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Cornell University Researchers Seek Partners for RFID Vital Signs Device

The system uses UHF RFID signals to detect a patient's heart rate, blood pressure and other vital signs without touching that individual, and is also being tested on rats and other animals.
By Claire Swedberg

The collected data could be managed and interpreted in back-end software that receives the information from a reader, Kan says. Alternatively, he adds, it could be managed on the reader itself, as a software-defined radio (SDR) using a microcontroller built into the reader. The computation is much less than required for an audio or video signal, he notes.

Since the system measures movement, it can identify when and how often a person's lungs inflate and deflate (indicating a breath), when his or her heart pumps, and the individual's blood pressure, provided that two tags are used, each measuring the time of a heartbeat. The system could calculate the time lapse between two heartbeat measurements in order to understand the patient's blood pressure. The tags could also be placed near an eyebrow to track eye movements.

Kan continues to work on modifying the system to improve the accuracy of RFID signal measurements. He says the team is seeing a 98 percent accuracy rate of vital sign measurements when used with normal motion, though he would like to bring that ratio closer to 100 percent. "The main interference comes from sudden motion in the room," he states, especially the motion of a patient whose vital signs are being measured. Because sudden motion could interfere with the results, he says, the present system is better designed for health-care applications rather than something like sports, in which an individual wearing a tag would be likely to be in motion at any given moment.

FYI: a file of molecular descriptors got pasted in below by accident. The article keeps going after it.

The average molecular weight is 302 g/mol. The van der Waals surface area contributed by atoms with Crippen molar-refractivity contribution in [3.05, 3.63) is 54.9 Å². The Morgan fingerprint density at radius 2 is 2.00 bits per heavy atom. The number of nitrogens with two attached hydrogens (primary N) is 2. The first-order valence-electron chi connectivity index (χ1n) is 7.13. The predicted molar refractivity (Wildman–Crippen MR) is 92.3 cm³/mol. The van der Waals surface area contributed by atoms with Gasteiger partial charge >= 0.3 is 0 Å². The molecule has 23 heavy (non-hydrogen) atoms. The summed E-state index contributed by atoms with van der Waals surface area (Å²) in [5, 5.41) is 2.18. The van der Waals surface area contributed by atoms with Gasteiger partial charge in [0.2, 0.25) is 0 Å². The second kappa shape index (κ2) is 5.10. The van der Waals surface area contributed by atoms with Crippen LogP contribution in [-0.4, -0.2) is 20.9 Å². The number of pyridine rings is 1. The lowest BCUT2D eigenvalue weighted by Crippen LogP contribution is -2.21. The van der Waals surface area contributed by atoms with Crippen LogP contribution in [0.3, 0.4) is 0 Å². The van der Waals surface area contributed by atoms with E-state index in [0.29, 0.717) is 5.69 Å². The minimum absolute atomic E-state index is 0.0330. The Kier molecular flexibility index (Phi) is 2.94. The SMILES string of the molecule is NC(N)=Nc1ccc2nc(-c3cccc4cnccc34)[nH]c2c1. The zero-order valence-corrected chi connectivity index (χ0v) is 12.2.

For monitoring animals, Kan says, the applications are intriguing. For instance, rats undergoing laboratory testing could have their vital signs measured without the need to shave them or apply probes. According to Kan, the team attached an RFID tag to each rat by building the tag into a neck harness worn by the animal. However, he has also been able to capture the necessary data from an RFID tag antenna on which the rodent is laying down.

Because transmission data can be collected continuously, Kan adds, the solution compiles considerably more data points than the periodic measurements of vital statistics from wired blood-pressure cuffs or manual vital-sign measurements. "In that way," he states, "we have much more data" than a traditional system. The solution has also been tested on approximately eight people, including Kan himself. Now, he says, "We need a partner to take it from prototype to product."

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